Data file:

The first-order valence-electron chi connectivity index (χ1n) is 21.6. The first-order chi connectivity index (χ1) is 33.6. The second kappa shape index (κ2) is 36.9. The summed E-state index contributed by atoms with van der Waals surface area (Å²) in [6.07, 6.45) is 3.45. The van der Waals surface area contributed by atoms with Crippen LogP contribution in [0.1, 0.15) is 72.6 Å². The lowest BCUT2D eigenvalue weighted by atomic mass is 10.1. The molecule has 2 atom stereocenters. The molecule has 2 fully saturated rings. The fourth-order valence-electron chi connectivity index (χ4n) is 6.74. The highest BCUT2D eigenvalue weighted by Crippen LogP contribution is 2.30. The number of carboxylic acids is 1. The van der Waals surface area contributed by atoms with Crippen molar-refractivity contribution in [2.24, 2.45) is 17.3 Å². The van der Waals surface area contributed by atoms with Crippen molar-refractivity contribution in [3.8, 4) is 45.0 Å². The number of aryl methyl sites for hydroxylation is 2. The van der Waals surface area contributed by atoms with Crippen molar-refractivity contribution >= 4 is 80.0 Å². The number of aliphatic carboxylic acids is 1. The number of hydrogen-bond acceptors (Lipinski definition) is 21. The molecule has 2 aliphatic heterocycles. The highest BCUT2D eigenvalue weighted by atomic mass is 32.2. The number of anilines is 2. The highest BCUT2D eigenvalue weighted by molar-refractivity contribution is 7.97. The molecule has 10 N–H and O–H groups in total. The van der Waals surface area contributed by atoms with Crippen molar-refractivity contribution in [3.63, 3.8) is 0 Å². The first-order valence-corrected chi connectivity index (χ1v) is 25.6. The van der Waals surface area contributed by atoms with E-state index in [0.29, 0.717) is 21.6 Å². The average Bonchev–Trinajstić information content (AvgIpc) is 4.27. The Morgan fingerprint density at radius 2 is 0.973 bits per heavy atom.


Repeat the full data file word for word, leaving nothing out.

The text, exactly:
The first-order valence-electron chi connectivity index (χ1n) is 21.6. The first-order chi connectivity index (χ1) is 33.6. The second kappa shape index (κ2) is 36.9. The summed E-state index contributed by atoms with van der Waals surface area (Å²) in [6.07, 6.45) is 3.45. The van der Waals surface area contributed by atoms with Crippen LogP contribution in [0.1, 0.15) is 72.6 Å². The lowest BCUT2D eigenvalue weighted by atomic mass is 10.1. The molecule has 2 atom stereocenters. The molecule has 2 fully saturated rings. The fourth-order valence-electron chi connectivity index (χ4n) is 6.74. The highest BCUT2D eigenvalue weighted by Crippen LogP contribution is 2.30. The number of carboxylic acids is 1. The van der Waals surface area contributed by atoms with Crippen molar-refractivity contribution in [2.24, 2.45) is 17.3 Å². The van der Waals surface area contributed by atoms with Crippen molar-refractivity contribution in [3.8, 4) is 45.0 Å². The number of aryl methyl sites for hydroxylation is 2. The van der Waals surface area contributed by atoms with Crippen molar-refractivity contribution >= 4 is 80.0 Å². The number of aliphatic carboxylic acids is 1. The number of hydrogen-bond acceptors (Lipinski definition) is 21. The molecule has 2 aliphatic heterocycles. The highest BCUT2D eigenvalue weighted by atomic mass is 32.2. The number of anilines is 2. The highest BCUT2D eigenvalue weighted by molar-refractivity contribution is 7.97. The molecule has 10 N–H and O–H groups in total. The van der Waals surface area contributed by atoms with Crippen molar-refractivity contribution in [3.63, 3.8) is 0 Å². The first-order valence-corrected chi connectivity index (χ1v) is 25.6. The van der Waals surface area contributed by atoms with E-state index in [0.29, 0.717) is 21.6 Å². The average Bonchev–Trinajstić information content (AvgIpc) is 4.27. The Morgan fingerprint density at radius 2 is 0.973 bits per heavy atom.